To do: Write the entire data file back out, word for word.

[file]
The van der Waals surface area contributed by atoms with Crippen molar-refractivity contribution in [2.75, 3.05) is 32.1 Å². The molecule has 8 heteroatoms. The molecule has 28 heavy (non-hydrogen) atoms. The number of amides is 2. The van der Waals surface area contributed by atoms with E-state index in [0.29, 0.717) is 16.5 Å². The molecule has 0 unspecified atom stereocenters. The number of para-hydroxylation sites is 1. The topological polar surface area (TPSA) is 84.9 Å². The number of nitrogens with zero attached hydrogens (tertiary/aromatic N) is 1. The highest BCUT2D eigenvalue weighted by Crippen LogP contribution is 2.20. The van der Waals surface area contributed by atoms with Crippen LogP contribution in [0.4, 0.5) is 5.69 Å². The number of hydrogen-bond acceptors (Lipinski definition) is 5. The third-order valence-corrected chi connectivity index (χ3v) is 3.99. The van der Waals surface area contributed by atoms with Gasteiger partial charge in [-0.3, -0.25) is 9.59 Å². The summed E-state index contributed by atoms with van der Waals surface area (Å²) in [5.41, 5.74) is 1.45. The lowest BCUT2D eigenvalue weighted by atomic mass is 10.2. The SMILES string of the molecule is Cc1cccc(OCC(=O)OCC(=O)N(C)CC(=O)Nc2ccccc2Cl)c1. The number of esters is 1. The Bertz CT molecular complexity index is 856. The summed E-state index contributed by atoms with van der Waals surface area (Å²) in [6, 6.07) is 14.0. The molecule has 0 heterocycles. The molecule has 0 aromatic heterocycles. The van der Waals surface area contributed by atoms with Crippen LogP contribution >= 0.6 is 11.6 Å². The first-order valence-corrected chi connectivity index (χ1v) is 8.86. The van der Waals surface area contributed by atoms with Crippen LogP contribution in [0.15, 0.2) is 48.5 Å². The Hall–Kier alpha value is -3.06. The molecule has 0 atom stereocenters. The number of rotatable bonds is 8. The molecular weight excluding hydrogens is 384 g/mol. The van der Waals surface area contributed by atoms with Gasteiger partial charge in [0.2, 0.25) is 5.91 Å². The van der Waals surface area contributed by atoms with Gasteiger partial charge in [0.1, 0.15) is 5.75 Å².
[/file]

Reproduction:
The van der Waals surface area contributed by atoms with Crippen molar-refractivity contribution in [2.75, 3.05) is 32.1 Å². The molecule has 8 heteroatoms. The molecule has 28 heavy (non-hydrogen) atoms. The number of amides is 2. The van der Waals surface area contributed by atoms with E-state index in [0.29, 0.717) is 16.5 Å². The molecule has 0 unspecified atom stereocenters. The number of para-hydroxylation sites is 1. The topological polar surface area (TPSA) is 84.9 Å². The number of nitrogens with zero attached hydrogens (tertiary/aromatic N) is 1. The highest BCUT2D eigenvalue weighted by Crippen LogP contribution is 2.20. The van der Waals surface area contributed by atoms with Crippen LogP contribution in [0.4, 0.5) is 5.69 Å². The number of hydrogen-bond acceptors (Lipinski definition) is 5. The third-order valence-corrected chi connectivity index (χ3v) is 3.99. The van der Waals surface area contributed by atoms with Gasteiger partial charge in [-0.3, -0.25) is 9.59 Å². The summed E-state index contributed by atoms with van der Waals surface area (Å²) in [5.41, 5.74) is 1.45. The lowest BCUT2D eigenvalue weighted by atomic mass is 10.2. The SMILES string of the molecule is Cc1cccc(OCC(=O)OCC(=O)N(C)CC(=O)Nc2ccccc2Cl)c1. The number of esters is 1. The Bertz CT molecular complexity index is 856. The summed E-state index contributed by atoms with van der Waals surface area (Å²) in [6, 6.07) is 14.0. The molecule has 0 heterocycles. The molecule has 0 aromatic heterocycles. The van der Waals surface area contributed by atoms with Crippen LogP contribution >= 0.6 is 11.6 Å². The first-order valence-corrected chi connectivity index (χ1v) is 8.86. The van der Waals surface area contributed by atoms with Crippen LogP contribution in [0.15, 0.2) is 48.5 Å². The Hall–Kier alpha value is -3.06. The molecule has 0 atom stereocenters. The number of rotatable bonds is 8. The molecular weight excluding hydrogens is 384 g/mol. The van der Waals surface area contributed by atoms with Gasteiger partial charge in [0.2, 0.25) is 5.91 Å². The van der Waals surface area contributed by atoms with Gasteiger partial charge in [0.1, 0.15) is 5.75 Å².